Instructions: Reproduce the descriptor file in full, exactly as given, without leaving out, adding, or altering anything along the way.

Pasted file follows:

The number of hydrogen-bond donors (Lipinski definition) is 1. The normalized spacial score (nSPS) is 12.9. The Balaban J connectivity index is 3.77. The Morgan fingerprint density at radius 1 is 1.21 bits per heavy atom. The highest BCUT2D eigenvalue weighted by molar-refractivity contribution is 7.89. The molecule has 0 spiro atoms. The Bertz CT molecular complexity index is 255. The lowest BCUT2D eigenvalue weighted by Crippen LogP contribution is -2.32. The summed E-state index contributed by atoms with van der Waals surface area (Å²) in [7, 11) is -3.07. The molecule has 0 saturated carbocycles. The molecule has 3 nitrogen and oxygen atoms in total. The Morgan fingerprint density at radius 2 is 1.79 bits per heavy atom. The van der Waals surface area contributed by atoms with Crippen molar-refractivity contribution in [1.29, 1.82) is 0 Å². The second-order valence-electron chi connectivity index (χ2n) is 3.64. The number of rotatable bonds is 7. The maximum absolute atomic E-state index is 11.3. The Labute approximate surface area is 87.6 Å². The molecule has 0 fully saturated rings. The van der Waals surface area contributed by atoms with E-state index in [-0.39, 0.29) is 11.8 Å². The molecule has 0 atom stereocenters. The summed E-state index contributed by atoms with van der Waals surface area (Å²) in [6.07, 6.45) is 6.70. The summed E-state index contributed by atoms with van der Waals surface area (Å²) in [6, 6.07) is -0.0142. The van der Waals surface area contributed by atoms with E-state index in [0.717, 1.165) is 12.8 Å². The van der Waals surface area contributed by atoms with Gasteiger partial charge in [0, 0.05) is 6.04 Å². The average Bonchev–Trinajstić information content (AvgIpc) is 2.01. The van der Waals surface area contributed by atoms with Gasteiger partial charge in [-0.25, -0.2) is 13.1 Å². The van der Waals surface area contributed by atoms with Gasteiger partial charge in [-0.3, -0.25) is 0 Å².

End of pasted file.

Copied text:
The number of hydrogen-bond donors (Lipinski definition) is 1. The normalized spacial score (nSPS) is 12.9. The Balaban J connectivity index is 3.77. The Morgan fingerprint density at radius 1 is 1.21 bits per heavy atom. The highest BCUT2D eigenvalue weighted by molar-refractivity contribution is 7.89. The molecule has 0 spiro atoms. The Bertz CT molecular complexity index is 255. The lowest BCUT2D eigenvalue weighted by Crippen LogP contribution is -2.32. The summed E-state index contributed by atoms with van der Waals surface area (Å²) in [7, 11) is -3.07. The molecule has 0 saturated carbocycles. The molecule has 3 nitrogen and oxygen atoms in total. The Morgan fingerprint density at radius 2 is 1.79 bits per heavy atom. The van der Waals surface area contributed by atoms with Crippen molar-refractivity contribution in [1.29, 1.82) is 0 Å². The second-order valence-electron chi connectivity index (χ2n) is 3.64. The number of rotatable bonds is 7. The maximum absolute atomic E-state index is 11.3. The Labute approximate surface area is 87.6 Å². The molecule has 0 fully saturated rings. The van der Waals surface area contributed by atoms with E-state index in [-0.39, 0.29) is 11.8 Å². The molecule has 0 atom stereocenters. The summed E-state index contributed by atoms with van der Waals surface area (Å²) in [6.07, 6.45) is 6.70. The summed E-state index contributed by atoms with van der Waals surface area (Å²) in [6, 6.07) is -0.0142. The van der Waals surface area contributed by atoms with E-state index in [0.717, 1.165) is 12.8 Å². The van der Waals surface area contributed by atoms with Gasteiger partial charge in [0, 0.05) is 6.04 Å². The average Bonchev–Trinajstić information content (AvgIpc) is 2.01. The van der Waals surface area contributed by atoms with Gasteiger partial charge in [-0.25, -0.2) is 13.1 Å². The van der Waals surface area contributed by atoms with Gasteiger partial charge in [-0.3, -0.25) is 0 Å².